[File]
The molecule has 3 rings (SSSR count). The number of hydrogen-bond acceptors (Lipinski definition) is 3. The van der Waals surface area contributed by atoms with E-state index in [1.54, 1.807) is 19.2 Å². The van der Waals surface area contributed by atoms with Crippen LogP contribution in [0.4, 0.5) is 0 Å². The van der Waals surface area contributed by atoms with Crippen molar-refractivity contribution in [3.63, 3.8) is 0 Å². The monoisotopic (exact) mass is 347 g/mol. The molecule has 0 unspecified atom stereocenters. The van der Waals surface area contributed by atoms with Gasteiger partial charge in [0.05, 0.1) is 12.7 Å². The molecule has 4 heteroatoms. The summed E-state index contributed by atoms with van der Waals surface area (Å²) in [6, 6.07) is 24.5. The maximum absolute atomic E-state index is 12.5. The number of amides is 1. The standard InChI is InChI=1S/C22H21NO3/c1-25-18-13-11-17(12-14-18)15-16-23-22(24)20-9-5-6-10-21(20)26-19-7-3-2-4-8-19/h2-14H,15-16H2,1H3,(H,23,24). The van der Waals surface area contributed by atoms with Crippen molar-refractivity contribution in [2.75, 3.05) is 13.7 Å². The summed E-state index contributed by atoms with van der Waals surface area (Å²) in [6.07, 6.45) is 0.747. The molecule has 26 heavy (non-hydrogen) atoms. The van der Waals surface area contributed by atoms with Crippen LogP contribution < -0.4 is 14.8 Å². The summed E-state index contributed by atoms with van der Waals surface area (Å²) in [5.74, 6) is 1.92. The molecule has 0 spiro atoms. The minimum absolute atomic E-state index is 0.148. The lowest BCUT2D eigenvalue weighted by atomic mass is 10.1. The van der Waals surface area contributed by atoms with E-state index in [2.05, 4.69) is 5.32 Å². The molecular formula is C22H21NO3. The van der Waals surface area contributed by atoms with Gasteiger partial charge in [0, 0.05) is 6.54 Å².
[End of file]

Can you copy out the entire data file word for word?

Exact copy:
The molecule has 3 rings (SSSR count). The number of hydrogen-bond acceptors (Lipinski definition) is 3. The van der Waals surface area contributed by atoms with E-state index in [1.54, 1.807) is 19.2 Å². The van der Waals surface area contributed by atoms with Crippen LogP contribution in [0.4, 0.5) is 0 Å². The van der Waals surface area contributed by atoms with Crippen molar-refractivity contribution in [3.63, 3.8) is 0 Å². The monoisotopic (exact) mass is 347 g/mol. The molecule has 0 unspecified atom stereocenters. The van der Waals surface area contributed by atoms with Gasteiger partial charge in [0.05, 0.1) is 12.7 Å². The molecule has 4 heteroatoms. The summed E-state index contributed by atoms with van der Waals surface area (Å²) in [6, 6.07) is 24.5. The maximum absolute atomic E-state index is 12.5. The number of amides is 1. The standard InChI is InChI=1S/C22H21NO3/c1-25-18-13-11-17(12-14-18)15-16-23-22(24)20-9-5-6-10-21(20)26-19-7-3-2-4-8-19/h2-14H,15-16H2,1H3,(H,23,24). The van der Waals surface area contributed by atoms with Crippen molar-refractivity contribution in [2.75, 3.05) is 13.7 Å². The summed E-state index contributed by atoms with van der Waals surface area (Å²) in [6.07, 6.45) is 0.747. The molecule has 26 heavy (non-hydrogen) atoms. The van der Waals surface area contributed by atoms with Crippen LogP contribution < -0.4 is 14.8 Å². The summed E-state index contributed by atoms with van der Waals surface area (Å²) in [5.74, 6) is 1.92. The molecule has 0 spiro atoms. The minimum absolute atomic E-state index is 0.148. The lowest BCUT2D eigenvalue weighted by atomic mass is 10.1. The van der Waals surface area contributed by atoms with E-state index in [2.05, 4.69) is 5.32 Å². The molecular formula is C22H21NO3. The van der Waals surface area contributed by atoms with Gasteiger partial charge in [0, 0.05) is 6.54 Å².